During the period, then, when ultra-conservative principles animated the united despots of the various German States, and the Diet controlled by Metternich repressed all liberal movements, little advance was made in Prussia in the way of reforms. But a great advance was made in all questions of political economy and industrial matters. Free-trade was established in the most unlimited sense between all the states and provinces of the Confederation. All restraints were removed from the navigation of rivers; new markets were opened in every direction for the productions of industry. In 1839 the Zollverein, or Customs-Union, was established, by which a uniform scale of duties was imposed in Northern Germany on all imports and exports. But no political reforms which the king had promised were effected during the life of Frederick William III. Hardenberg, who with Stein had inaugurated liberal movements, had lost his influence, although he was retained in power until he died.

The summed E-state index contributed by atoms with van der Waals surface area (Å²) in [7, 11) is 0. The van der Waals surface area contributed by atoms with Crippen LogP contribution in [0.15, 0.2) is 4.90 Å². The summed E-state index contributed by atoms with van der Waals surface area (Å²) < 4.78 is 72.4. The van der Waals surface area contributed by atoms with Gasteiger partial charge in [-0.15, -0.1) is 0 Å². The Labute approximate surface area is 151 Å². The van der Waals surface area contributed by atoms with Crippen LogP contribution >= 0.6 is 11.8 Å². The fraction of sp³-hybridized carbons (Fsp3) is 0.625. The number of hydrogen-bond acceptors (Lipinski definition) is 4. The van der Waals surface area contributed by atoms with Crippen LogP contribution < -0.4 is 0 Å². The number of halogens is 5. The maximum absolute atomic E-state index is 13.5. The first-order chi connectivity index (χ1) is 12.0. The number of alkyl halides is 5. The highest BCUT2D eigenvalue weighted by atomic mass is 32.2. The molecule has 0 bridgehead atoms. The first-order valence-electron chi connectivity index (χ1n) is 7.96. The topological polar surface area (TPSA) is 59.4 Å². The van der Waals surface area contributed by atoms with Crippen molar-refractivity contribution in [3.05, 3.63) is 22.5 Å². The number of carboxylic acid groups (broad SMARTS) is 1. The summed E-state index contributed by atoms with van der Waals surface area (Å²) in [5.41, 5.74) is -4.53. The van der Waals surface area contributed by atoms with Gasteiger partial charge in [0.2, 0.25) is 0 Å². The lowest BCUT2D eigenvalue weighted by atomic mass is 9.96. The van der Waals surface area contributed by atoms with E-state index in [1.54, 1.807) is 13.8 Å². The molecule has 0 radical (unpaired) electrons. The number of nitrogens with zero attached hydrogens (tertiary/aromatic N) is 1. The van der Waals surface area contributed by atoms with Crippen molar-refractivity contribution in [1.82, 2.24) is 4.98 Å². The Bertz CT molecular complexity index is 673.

For the twenty years succeeding the confederation of the German States in 1820, constitutional freedom made little or no progress in Germany. The only advance made in Prussia was in 1823, when the Provincial Estates, or Diets, were established. These, however, were the mere shadow of representative government, since the Estates were convoked at irregular intervals, and had neither the power to initiate laws nor grant supplies. They could only express their opinions concerning changes in the laws pertaining to persons and property.